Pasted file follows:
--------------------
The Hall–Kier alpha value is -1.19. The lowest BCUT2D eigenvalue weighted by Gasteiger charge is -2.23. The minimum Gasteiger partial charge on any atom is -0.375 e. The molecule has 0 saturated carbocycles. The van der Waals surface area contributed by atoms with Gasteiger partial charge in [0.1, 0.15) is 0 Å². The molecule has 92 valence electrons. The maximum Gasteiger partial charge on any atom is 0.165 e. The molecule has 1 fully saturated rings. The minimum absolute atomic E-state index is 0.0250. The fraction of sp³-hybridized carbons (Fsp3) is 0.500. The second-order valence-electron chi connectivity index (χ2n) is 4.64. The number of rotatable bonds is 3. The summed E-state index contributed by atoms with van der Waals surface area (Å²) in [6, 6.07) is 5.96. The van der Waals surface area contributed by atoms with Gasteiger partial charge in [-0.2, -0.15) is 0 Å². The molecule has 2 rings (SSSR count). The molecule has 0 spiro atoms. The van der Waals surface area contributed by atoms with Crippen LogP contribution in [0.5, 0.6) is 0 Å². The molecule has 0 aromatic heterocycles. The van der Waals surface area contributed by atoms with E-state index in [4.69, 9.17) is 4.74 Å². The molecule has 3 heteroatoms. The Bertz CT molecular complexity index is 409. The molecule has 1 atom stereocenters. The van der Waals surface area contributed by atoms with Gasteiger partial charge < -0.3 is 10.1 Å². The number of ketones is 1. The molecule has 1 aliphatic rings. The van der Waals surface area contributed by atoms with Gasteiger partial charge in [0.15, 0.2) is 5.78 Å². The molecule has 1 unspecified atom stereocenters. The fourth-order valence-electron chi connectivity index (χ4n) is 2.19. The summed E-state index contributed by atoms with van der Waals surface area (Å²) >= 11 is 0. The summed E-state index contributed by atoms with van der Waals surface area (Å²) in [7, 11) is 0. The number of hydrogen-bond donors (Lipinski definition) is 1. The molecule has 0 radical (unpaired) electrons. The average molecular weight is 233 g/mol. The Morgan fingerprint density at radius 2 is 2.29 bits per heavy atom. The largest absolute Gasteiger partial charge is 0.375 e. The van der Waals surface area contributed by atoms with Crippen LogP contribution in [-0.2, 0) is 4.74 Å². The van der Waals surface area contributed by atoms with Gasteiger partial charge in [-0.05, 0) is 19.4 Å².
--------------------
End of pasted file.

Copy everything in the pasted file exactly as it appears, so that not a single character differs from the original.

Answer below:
The Hall–Kier alpha value is -1.19. The lowest BCUT2D eigenvalue weighted by Gasteiger charge is -2.23. The minimum Gasteiger partial charge on any atom is -0.375 e. The molecule has 0 saturated carbocycles. The van der Waals surface area contributed by atoms with Gasteiger partial charge in [0.1, 0.15) is 0 Å². The molecule has 92 valence electrons. The maximum Gasteiger partial charge on any atom is 0.165 e. The molecule has 1 fully saturated rings. The minimum absolute atomic E-state index is 0.0250. The fraction of sp³-hybridized carbons (Fsp3) is 0.500. The second-order valence-electron chi connectivity index (χ2n) is 4.64. The number of rotatable bonds is 3. The summed E-state index contributed by atoms with van der Waals surface area (Å²) in [6, 6.07) is 5.96. The van der Waals surface area contributed by atoms with Gasteiger partial charge in [-0.2, -0.15) is 0 Å². The molecule has 2 rings (SSSR count). The molecule has 0 spiro atoms. The van der Waals surface area contributed by atoms with Crippen LogP contribution in [0.5, 0.6) is 0 Å². The molecule has 0 aromatic heterocycles. The van der Waals surface area contributed by atoms with E-state index in [4.69, 9.17) is 4.74 Å². The molecule has 3 heteroatoms. The Bertz CT molecular complexity index is 409. The molecule has 1 atom stereocenters. The van der Waals surface area contributed by atoms with Gasteiger partial charge < -0.3 is 10.1 Å². The number of ketones is 1. The molecule has 1 aliphatic rings. The van der Waals surface area contributed by atoms with Gasteiger partial charge in [0.15, 0.2) is 5.78 Å². The molecule has 1 unspecified atom stereocenters. The fourth-order valence-electron chi connectivity index (χ4n) is 2.19. The summed E-state index contributed by atoms with van der Waals surface area (Å²) >= 11 is 0. The summed E-state index contributed by atoms with van der Waals surface area (Å²) in [7, 11) is 0. The number of hydrogen-bond donors (Lipinski definition) is 1. The molecule has 0 radical (unpaired) electrons. The average molecular weight is 233 g/mol. The Morgan fingerprint density at radius 2 is 2.29 bits per heavy atom. The largest absolute Gasteiger partial charge is 0.375 e. The van der Waals surface area contributed by atoms with Crippen LogP contribution in [-0.2, 0) is 4.74 Å². The van der Waals surface area contributed by atoms with Gasteiger partial charge in [-0.05, 0) is 19.4 Å².